Women have inspired fashion designers since forever. Still, it’s not very often that the muse is a nonagenarian. Celebrated Romanian conceptual artist Geta Brătescu (1926 – 2018) and her work are the source of inspiration for Swiss fashion house Akris and the spring 2019 ready-to-wear collection, presented at Paris Fashion Week last September.
Fashion and art, in many of its forms, seem to have perfect chemistry, whether we talk about patterns, cuts or colours. From Mondrian’s geometry or Dali’s melting clocks to Warhol’s soup cans and—as weird as it may sound—John Chamberlain’s sculptures from old automobile pieces, it’s very likely that all major artists have inspired couture design at some point. Moreover, Romania’s own sculptor Constantin Brancusi was the inspiration for many a fashion designer, most recently—and famously—for Valentino’s 2014 Sala Bianca 945 collection.
Akris’ Spring 2019 collection, an homage to Geta Brătescu
Albert Kriemler, the designer behind Swiss label Akris, a connoisseur and an avid art collector, is known for his frequent collaborations with artists. He first noticed Geta Brătescu’s work at Documenta art fair in Athens, in 2017. He was so captivated by her use of colour, her collages and the sense of playfulness exuded by her work, that he decided to approach her for a collaboration for Akris’ spring-summer collection 2019. In February this year, he visited Brătescu’s studio in Bucharest, and a couple of months later he returned with the first sketches. Unfortunately, Geta never got to see the collection, she passed away a few weeks before the show in Paris, at 92, this collaboration probably representing one of her last projects.
For the runway, Kriemler used the giant iconic magnets featured in Brătescu’s photo montage Magneții în oraș (Magnets in the City), 1974. The same montage—with a gloomy Bucharest in the background—served as pattern for the pleated dresses and other separates. The horseshoe magnets also showed up in the make-up, as well as necklaces. Talking about magnets as a metaphor for relationships, Kriemler said:
Geta felt magnets are a great expression of human relationships. She believed that people can be very attracted by their opposite; while also being repelled by people who seem very similar to them.
More vibrant and playful, and matching Geta Brătescu’s personality, were the yellow poncho, inspired by a collage self-portrait, the lilac trench inspired by The Predatory Fish, 2011, the Game of Forms colourful patterns or the ever familiar signature lines. A bold choice for Kreimler, who is usually known for his strong, rigid lines. He is, after all, H.S.H. Princess Charlene of Monaco’s designer of choice.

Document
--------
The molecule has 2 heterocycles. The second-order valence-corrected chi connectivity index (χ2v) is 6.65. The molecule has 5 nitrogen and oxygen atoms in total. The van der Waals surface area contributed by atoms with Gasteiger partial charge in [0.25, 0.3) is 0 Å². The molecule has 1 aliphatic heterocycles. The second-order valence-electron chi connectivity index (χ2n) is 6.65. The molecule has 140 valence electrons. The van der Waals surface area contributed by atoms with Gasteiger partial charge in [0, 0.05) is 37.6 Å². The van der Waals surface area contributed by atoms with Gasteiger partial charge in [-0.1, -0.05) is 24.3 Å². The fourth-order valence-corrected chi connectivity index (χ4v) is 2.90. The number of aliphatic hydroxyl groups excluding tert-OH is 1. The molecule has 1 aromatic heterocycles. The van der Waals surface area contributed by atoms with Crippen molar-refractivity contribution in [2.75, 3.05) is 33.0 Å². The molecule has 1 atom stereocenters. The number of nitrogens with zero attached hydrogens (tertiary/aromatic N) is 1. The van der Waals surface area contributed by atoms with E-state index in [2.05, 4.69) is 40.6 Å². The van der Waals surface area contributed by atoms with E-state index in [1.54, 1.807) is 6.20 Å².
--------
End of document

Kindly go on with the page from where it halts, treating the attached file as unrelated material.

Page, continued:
But who was Geta Brătescu?
Born in 1926, Geta Brătescu studied fine arts and literature in the late 40s in Bucharest, until the Communist party interventions in the university administration had her expelled on ‘unhealthy origin’ grounds, since her family owned property. However, she worked for the Artists Union, travelling to Hungary and the Soviet Union, documenting work in factories and printing houses. Alongside, she worked on various graphic design projects, as well consolidating her own work at her home-based studio.
Brătescu was eventually able to return to university and finish her studies in the late 60s. Her large body of work is very diverse, and encompasses drawing, collage, engravings, textiles, photography, experimental film, and performance. In many of her works, regardless of the medium, the line— which renders both the individualisation of people and the uniqueness of things—plays a key-role. “To me, drawing with a pure line is essential”, she said in an interview. In a short film from 2014 titled Linia (The Line), artist Ștefan Sava documents Geta at work, playing (“I love to play” she mentioned in another interview) with her favourite toy, the line.
Similarly, fundamental for Brătescu’s entire work is the studio. Living and creating under an oppressive regime, the studio was not only regarded as a space of solace and freedom, but is frequently featured as a character in her artwork. Take, for example the photographic series Către alb (Towards White) from 1975, in which she gradually covers the studio and herself in white paper, ending becoming one with it, or the highly regarded experimental short film Atelierul (The Studio), 1977. Also, being an accomplished writer—mainly studio notes, and reflections about art and travel—some of her books, like Atelier Vagabond (Vagabond Studio) or Atelier Continuu (Continuous Studio) explore the same theme.
It was relatively late in her life that Geta Brătescu gained international notoriety—or national, for that matter, she was rather unknown in her own country—thanks to her artwork being included in major art events like Istanbul Biennale, Paris Triennale, Documenta in Athens and Kassel, exhibitions in London, NY, Hamburg or Bucharest, all of which culminated with her presence at the Venice Biennale in 2017, when the artist was 91, which definitely represented a much-needed recognition of her work.
Featured image: akris.com, used with permission